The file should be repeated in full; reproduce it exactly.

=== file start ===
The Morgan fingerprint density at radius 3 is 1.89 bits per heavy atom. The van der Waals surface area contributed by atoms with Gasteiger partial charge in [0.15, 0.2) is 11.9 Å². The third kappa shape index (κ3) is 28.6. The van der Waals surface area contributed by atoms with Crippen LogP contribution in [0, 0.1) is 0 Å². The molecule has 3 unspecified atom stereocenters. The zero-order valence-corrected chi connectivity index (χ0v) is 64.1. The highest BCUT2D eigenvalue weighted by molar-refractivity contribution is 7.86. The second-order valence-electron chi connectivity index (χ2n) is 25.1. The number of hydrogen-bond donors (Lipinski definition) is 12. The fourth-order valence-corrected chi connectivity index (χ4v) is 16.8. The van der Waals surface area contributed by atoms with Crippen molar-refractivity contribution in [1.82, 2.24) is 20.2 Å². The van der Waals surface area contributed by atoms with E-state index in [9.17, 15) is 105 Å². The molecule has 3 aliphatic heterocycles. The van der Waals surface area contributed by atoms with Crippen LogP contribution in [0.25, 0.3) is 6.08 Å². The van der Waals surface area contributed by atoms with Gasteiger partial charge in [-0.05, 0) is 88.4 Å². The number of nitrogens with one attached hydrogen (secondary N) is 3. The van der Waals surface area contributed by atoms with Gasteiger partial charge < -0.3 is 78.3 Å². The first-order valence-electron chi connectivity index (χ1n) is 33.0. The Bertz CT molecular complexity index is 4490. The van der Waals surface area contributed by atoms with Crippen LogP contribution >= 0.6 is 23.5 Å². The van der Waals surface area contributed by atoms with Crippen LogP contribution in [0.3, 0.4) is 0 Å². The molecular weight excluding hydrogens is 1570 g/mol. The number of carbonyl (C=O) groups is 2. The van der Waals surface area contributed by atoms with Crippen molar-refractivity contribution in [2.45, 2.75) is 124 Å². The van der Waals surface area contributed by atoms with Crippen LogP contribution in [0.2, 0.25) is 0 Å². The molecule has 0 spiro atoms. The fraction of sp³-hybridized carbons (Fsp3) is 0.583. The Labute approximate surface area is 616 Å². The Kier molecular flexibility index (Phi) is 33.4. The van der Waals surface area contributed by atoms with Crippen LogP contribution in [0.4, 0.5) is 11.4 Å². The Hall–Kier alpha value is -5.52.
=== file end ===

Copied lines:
The Morgan fingerprint density at radius 3 is 1.89 bits per heavy atom. The van der Waals surface area contributed by atoms with Gasteiger partial charge in [0.15, 0.2) is 11.9 Å². The third kappa shape index (κ3) is 28.6. The van der Waals surface area contributed by atoms with Crippen LogP contribution in [0, 0.1) is 0 Å². The molecule has 3 unspecified atom stereocenters. The zero-order valence-corrected chi connectivity index (χ0v) is 64.1. The highest BCUT2D eigenvalue weighted by molar-refractivity contribution is 7.86. The second-order valence-electron chi connectivity index (χ2n) is 25.1. The number of hydrogen-bond donors (Lipinski definition) is 12. The fourth-order valence-corrected chi connectivity index (χ4v) is 16.8. The van der Waals surface area contributed by atoms with Crippen molar-refractivity contribution in [1.82, 2.24) is 20.2 Å². The van der Waals surface area contributed by atoms with E-state index in [9.17, 15) is 105 Å². The molecule has 3 aliphatic heterocycles. The van der Waals surface area contributed by atoms with Crippen LogP contribution in [0.25, 0.3) is 6.08 Å². The van der Waals surface area contributed by atoms with Gasteiger partial charge in [-0.05, 0) is 88.4 Å². The number of nitrogens with one attached hydrogen (secondary N) is 3. The van der Waals surface area contributed by atoms with Gasteiger partial charge < -0.3 is 78.3 Å². The first-order valence-electron chi connectivity index (χ1n) is 33.0. The Bertz CT molecular complexity index is 4490. The van der Waals surface area contributed by atoms with Crippen LogP contribution >= 0.6 is 23.5 Å². The van der Waals surface area contributed by atoms with Crippen LogP contribution in [0.3, 0.4) is 0 Å². The molecular weight excluding hydrogens is 1570 g/mol. The number of carbonyl (C=O) groups is 2. The van der Waals surface area contributed by atoms with Crippen molar-refractivity contribution in [2.45, 2.75) is 124 Å². The van der Waals surface area contributed by atoms with Crippen LogP contribution in [0.2, 0.25) is 0 Å². The molecule has 0 spiro atoms. The fraction of sp³-hybridized carbons (Fsp3) is 0.583. The Labute approximate surface area is 616 Å². The Kier molecular flexibility index (Phi) is 33.4. The van der Waals surface area contributed by atoms with Crippen LogP contribution in [0.4, 0.5) is 11.4 Å². The Hall–Kier alpha value is -5.52.